Feature Article - July/August 2002
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Mutli-Use and Multiple Users

Faciltiy Models that Work for the Masses

By Mitch Martin


The community center

If multi-use recreation got its start in the ancient world, perhaps its modern apotheosis is the community center. The jack-of-all-trades for the places they serve, community centers almost by definition are multi-use.

The need to provide everything within a single building, or set of buildings, is no where greater than in small communities.

PHOTO COURTESY OF BOND + WOLFE ARCHITECTS  
At the Wright Patterson Air Force Base in Ohio, an Air Force hangar was converted into a rec and wellness center.

For example, the City of Monticello, Minn., has a population of 7,868 according to the 2002 U.S. Census. Yet its decidedly multi-use Community Center supports a fitness area, childcare, meeting rooms, birthday parties, a banquet hall, a pool and water slide, climbing wall, teen center, and an indoor track. An adjacent bike and skate park is scheduled to open this summer. City hall also takes up part of the facility.

If that weren't enough, the Monticello Community Center also serves as a training center for the 34th Infantry Division of the Minnesota National Guard. Monticello is one of four Minnesota communities that have combined community centers with National Guard armories.

One weekend a month, the National Guard takes over the 2-year-old facility. In exchange, state and federal defense funds paid for approximately a tenth of the $10.5 million facility.

"The important thing was the idea of needing an armory helped jump-start the idea of having a community center," says Community Center Director Kitty Baltos.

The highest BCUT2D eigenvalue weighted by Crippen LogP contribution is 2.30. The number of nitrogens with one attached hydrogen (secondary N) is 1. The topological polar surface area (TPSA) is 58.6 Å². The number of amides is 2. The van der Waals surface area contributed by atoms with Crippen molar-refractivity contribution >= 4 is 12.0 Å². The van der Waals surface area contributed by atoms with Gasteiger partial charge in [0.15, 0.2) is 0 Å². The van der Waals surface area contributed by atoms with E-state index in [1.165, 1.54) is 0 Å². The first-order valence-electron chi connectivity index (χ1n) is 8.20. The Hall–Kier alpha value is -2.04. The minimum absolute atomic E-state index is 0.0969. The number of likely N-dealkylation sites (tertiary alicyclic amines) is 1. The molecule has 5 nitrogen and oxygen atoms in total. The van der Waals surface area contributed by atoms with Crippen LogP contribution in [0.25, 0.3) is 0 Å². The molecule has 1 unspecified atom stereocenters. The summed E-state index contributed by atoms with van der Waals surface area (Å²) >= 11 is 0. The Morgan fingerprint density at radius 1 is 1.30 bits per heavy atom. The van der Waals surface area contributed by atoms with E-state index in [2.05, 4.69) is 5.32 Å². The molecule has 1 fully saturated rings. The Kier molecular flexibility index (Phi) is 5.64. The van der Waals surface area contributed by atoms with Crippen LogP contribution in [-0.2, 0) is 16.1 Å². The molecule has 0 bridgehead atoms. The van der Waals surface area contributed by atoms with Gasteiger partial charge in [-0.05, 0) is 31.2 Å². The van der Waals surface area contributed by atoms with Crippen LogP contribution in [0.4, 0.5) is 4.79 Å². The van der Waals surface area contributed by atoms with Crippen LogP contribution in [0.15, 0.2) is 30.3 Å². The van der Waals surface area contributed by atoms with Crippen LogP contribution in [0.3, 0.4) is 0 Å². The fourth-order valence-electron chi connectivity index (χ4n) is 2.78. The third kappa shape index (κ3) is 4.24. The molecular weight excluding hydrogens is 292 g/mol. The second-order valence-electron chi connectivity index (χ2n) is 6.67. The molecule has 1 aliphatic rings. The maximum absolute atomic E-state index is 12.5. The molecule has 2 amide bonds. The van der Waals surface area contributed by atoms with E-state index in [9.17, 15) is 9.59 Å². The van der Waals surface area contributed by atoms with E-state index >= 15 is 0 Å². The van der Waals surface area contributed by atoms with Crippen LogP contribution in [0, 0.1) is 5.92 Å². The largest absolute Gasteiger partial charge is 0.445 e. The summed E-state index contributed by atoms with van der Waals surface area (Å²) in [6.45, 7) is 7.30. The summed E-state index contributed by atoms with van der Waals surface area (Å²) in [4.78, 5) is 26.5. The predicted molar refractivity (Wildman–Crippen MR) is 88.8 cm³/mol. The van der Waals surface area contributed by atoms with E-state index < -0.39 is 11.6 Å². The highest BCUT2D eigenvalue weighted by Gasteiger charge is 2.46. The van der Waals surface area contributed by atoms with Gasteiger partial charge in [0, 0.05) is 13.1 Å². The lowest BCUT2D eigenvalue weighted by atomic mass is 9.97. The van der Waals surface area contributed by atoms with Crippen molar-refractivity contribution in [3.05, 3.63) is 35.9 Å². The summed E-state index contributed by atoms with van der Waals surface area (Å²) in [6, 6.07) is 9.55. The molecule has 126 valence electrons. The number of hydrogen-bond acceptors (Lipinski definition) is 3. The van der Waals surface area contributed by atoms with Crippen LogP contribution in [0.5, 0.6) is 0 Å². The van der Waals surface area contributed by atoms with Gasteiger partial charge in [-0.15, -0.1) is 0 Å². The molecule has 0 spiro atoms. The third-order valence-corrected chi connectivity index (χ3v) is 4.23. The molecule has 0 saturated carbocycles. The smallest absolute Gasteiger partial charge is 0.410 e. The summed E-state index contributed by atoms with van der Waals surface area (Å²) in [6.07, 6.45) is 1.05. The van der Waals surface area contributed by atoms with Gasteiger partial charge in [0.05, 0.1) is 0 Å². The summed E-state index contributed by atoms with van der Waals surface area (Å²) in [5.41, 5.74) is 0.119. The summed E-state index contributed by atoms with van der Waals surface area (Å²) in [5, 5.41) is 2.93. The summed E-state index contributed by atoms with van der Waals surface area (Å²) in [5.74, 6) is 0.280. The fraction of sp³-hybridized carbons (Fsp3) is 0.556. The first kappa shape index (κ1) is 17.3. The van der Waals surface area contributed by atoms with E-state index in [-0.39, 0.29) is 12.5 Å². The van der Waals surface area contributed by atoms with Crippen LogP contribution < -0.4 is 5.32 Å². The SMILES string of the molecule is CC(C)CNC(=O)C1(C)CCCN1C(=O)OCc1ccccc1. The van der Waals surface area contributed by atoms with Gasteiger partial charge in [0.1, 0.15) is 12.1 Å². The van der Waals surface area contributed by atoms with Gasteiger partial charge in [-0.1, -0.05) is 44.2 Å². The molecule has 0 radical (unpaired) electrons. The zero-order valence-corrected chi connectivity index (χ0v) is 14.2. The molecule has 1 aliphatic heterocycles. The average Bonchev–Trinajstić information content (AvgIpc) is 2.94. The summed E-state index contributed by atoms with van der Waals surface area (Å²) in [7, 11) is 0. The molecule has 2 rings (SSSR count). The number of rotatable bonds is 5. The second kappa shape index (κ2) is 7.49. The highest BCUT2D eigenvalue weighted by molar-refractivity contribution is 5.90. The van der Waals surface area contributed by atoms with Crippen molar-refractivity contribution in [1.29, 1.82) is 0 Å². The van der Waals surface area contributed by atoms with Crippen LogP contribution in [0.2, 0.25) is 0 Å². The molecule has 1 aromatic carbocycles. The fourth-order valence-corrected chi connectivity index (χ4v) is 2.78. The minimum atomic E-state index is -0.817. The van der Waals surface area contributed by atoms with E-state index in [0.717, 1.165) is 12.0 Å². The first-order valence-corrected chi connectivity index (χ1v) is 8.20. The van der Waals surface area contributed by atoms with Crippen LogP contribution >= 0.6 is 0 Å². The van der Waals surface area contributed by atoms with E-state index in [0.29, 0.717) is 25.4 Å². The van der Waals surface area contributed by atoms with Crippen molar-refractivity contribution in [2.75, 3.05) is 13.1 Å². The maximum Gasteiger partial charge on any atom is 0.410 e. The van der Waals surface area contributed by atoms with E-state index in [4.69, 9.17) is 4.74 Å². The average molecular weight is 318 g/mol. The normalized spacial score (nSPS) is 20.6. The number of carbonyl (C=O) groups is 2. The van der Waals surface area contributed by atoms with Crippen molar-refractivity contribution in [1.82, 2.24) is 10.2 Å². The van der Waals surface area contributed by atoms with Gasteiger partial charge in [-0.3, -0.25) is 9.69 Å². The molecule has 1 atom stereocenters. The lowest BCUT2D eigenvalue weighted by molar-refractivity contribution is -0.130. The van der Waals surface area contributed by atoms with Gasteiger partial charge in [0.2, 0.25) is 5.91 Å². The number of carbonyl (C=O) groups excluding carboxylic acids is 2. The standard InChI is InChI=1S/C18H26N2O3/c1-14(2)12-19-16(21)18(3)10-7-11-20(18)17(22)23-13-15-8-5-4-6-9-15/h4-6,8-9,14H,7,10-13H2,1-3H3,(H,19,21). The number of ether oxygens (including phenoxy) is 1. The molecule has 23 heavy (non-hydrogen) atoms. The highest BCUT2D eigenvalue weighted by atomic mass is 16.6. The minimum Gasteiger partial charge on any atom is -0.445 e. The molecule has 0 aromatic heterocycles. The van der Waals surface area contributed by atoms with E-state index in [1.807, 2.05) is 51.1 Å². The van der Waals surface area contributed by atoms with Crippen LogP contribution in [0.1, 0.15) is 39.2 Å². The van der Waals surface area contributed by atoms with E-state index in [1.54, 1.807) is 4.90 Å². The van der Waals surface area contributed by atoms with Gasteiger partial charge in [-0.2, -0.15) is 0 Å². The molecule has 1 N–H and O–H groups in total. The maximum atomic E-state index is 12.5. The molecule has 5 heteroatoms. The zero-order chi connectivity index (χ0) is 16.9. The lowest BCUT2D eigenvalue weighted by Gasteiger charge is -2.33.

Baltos says there is little programming conflict, except perhaps in that one weekend in winter months when the guard is drilling on the same floor prized by hoopsters.

"My basketball guys do miss the court time in the winter through about March," Baltos says. "Other than that we don't really miss the space."

Ankeny, who's firm designed the Monticello facility, says he used a synthetic poured surface for the athletic floors in the facility, to accommodate athletics as well as military drills and ceremonies.

"Because you don't have college competition basketball going on, you can have a surface that accommodates both uses," Ankeny says.

Baltos says her operation is pretty diversified even without the military. She says two keys to a smooth running operation are a handy maintenance staff and a full-time event coordinator.

"Probably 40 percent of what my maintenance staff does is just turning rooms around," she says.

Still, the community center has been able to meet every community expectation except one. The center tried to accommodate Saturday night weddings and a Sunday morning church group, but found it was simply beyond the ability of the staff.

"It would have meant hiring a Saturday midnight person, and we just found we couldn't do it," Baltos says.

She says the community demand is already outgrowing the space in the relatively new building. Ankeny says this is a common problem for cash-conscious local governments. He says he tries to design facilities that are extremely flexible, but space issues often occur.

"Community center are particularly prone to heavy use, and I really try to recommend a community fully explores the needs it will have," Ankeny says. "It's a lot easier to build it now than come back and add on. But sometimes it's very difficult to know exactly how successful you are going to be."